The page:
Whether it's the Japanese familial cinema of Ozu or PTA's American slow burn, here's a closer look at the work of these incredible directors.


Lewis Bond's essay, which cuts together footage from over 20 Ozu films, gives a good overview and analysis about Ozu's static camera, his obsession with frames, and transient editing style. Warning: If you haven't any of Ozu's work, this overview might spoil some of the fun of discovering him. You've been warned.

Takeaways from the essay:

  • Composition: Ozu is only interested in what is inside the frame, and will often highlight this by framing his subjects within frames (doorways, nature, foreground).
  • The Tatami Shot: A static, low angle and distant shot, replicating the viewpoint of someone sitting on a Tatami mat. This plus a 50mm (that mimics the human eye) which usually is associated with audience detachment, but instead it makes Ozu's films feel conscious and intentional.
  • A blurring of subjective and objective: By maintaining both a closeness and a distance to his subjects, Ozu straddles the line between objectivity and subjectivity. This is also magnified by that fact that there usually isn't just one hero in the film, but many characters to keep track of.
  • POV: Ozu's version of POV shots (arguably the most subjective type of shot) involves intentionally crossing the 180° line, so you get actors in single shots looking almost directly into the lens when talking to each other.
  • Elliptical Editing: Ozu uses edits as ellipsis to heighten the impermanence and transitory nature of life. He will also regularly leave out scenes that otherwise seem important. Mono no aware = The Pathos of Things; a Japanese term for the awareness of impermanence and the sadness felt about the reality of life.
  • Continuous action: Ozu often shows continuous action in real time, even a simple action of someone leaving a room and entering another may require several edits.
  • Transitions: When using shots of empty rooms, cityscapes, or exteriors used to pass time, no shot lasts longer than another.

Paul Thomas Anderson

Filmmaker Meredith Danluck sits down with Anderson to talks about adapting Inherent Vice (a film we haven't talked about enough here at NFS) from the 2009 Thomas Pynchon novel.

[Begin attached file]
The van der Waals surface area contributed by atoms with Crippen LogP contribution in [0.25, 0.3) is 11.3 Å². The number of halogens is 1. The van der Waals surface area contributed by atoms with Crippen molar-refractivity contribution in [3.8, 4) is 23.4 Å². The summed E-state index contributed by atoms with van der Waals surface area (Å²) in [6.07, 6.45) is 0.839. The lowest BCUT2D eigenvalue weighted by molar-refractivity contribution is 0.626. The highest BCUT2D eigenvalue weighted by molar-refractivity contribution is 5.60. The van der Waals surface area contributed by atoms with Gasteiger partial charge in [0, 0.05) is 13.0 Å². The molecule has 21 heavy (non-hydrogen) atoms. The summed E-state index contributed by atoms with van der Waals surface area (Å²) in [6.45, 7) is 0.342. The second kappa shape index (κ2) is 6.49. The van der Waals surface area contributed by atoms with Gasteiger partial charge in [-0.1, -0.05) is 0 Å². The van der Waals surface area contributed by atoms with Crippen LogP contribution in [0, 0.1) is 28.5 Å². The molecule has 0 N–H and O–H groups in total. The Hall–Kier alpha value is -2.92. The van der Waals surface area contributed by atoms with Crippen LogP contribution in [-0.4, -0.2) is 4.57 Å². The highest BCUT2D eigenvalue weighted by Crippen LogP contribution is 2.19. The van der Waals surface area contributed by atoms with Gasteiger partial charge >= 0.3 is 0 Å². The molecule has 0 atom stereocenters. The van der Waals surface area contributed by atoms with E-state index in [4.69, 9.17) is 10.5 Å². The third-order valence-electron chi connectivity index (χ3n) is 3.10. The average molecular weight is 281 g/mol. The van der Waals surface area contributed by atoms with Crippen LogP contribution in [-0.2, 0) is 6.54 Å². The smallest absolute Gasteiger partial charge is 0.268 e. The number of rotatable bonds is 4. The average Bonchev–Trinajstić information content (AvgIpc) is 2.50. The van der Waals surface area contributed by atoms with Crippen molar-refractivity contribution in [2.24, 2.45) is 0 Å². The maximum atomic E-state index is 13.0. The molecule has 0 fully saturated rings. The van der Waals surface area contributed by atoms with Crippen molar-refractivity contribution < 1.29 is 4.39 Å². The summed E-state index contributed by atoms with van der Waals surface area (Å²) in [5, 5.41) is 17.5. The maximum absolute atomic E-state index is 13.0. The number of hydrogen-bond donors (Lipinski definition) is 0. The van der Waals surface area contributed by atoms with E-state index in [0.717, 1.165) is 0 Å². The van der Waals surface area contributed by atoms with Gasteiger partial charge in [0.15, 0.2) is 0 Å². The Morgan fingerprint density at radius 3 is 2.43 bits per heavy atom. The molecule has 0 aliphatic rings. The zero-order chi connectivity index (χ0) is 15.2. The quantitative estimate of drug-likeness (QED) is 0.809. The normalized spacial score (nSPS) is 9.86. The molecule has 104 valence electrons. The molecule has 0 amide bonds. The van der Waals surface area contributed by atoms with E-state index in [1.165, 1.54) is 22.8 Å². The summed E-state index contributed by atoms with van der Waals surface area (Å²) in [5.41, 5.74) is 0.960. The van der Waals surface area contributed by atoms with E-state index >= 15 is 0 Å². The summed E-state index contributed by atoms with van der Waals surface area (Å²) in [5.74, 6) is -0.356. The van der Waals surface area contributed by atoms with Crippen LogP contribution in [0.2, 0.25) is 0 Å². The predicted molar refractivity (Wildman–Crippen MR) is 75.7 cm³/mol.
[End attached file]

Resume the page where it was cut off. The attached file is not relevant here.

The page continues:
On Following Plot

I don't know how I would react to this movie if I hadn't made it. I do get hung up sometimes trying to follow what the people are saying and I'm never any good at it. I usually just give up and wait until the next pretty girl shows up or the next funny thing happens. I think you're meant to go through it like Doc: Meeting one character that's giving you a massive amount of information, meeting somebody else that just contradicts that, meeting somebody else who verifies the contradiction while in fact reinforcing the first thing you heard. Spiraling you around and getting you into a paranoid frenzy, but all the while it's right under your nose. None of it's actually that convoluted.

On Finding a Scene

The whole movie is kinda boring, it's just people talking in rooms. And that has its own energy. If you have a scene with 2 actors in it, [sometimes] it starts as one thing and it ends up at something else. I spent this whole morning trying to do this [scene] in this traditional way and it just doesn't feel right. It was very unsatisfying and something was still nagging at me and it was lunchtime — and then there was this park bench. So it was like: let's set up some dolly track and do it at this park bench, and it was one of those great moments where you kinda get lucky because you get sick of yourself. It's a horrible feeling. At its best you can recover and get something from that.

On Context Defining Meaning

What did you have for breakfast? Did you get in a fight with your boyfriend before you came? Was there traffic? That's what's great about relationships with films: they're movable. They're different things all the time. Did you see it in the theatre, did you watch it on your phone? Did you see it on a plane? If you saw it on a plane chances are you're gonna love it — 40,000 feet in the air any movie is a good movie. What the book was about to me was how much we can miss people. I can say that about somebody else's work, but it's one of those things I do think it's about. As it can apply to people or the past in general.

On the Nobility of being an Actor

The old fashioned casting process [is] always the exciting thing, when you meet actors that are able to do it professionally. To be able to meet a lot of those people and work with them. Having a career as an actor is a very noble thing, it's nice work if you can get it. I hope my kids want to be actors, it's a hard business but a good business. If you have to do it, you have to do it, and it beats the alternative, I guess.

On Bad Days & Good Days

There can be times when it can be a drag, or things aren't working, or you work too many hours, or you're up too late, or you're running out of ideas — and there are times when you get lucky and something goes good. It's this junkie mentality that you go through a couple days and you're not getting anything, then you get something that's fun and inspiring and everyone is clicking again. Those moments just feed you and sustain you through the unfun times, because you're waiting for that next hit again, the one that really feels good and makes things come alive. On a movie you're gonna have bad days, if you shoot 60 days they're not all gonna be winners, there's a lot of stinky days. Just like any team, you're all working together. When you get something good, we'll ride a wave of enthusiasm and we'll always crash that wave into something that won't work. Then you just claw your way back up again and hopefully you cut out all the parts that don't work so it appears that we knew what we were doing.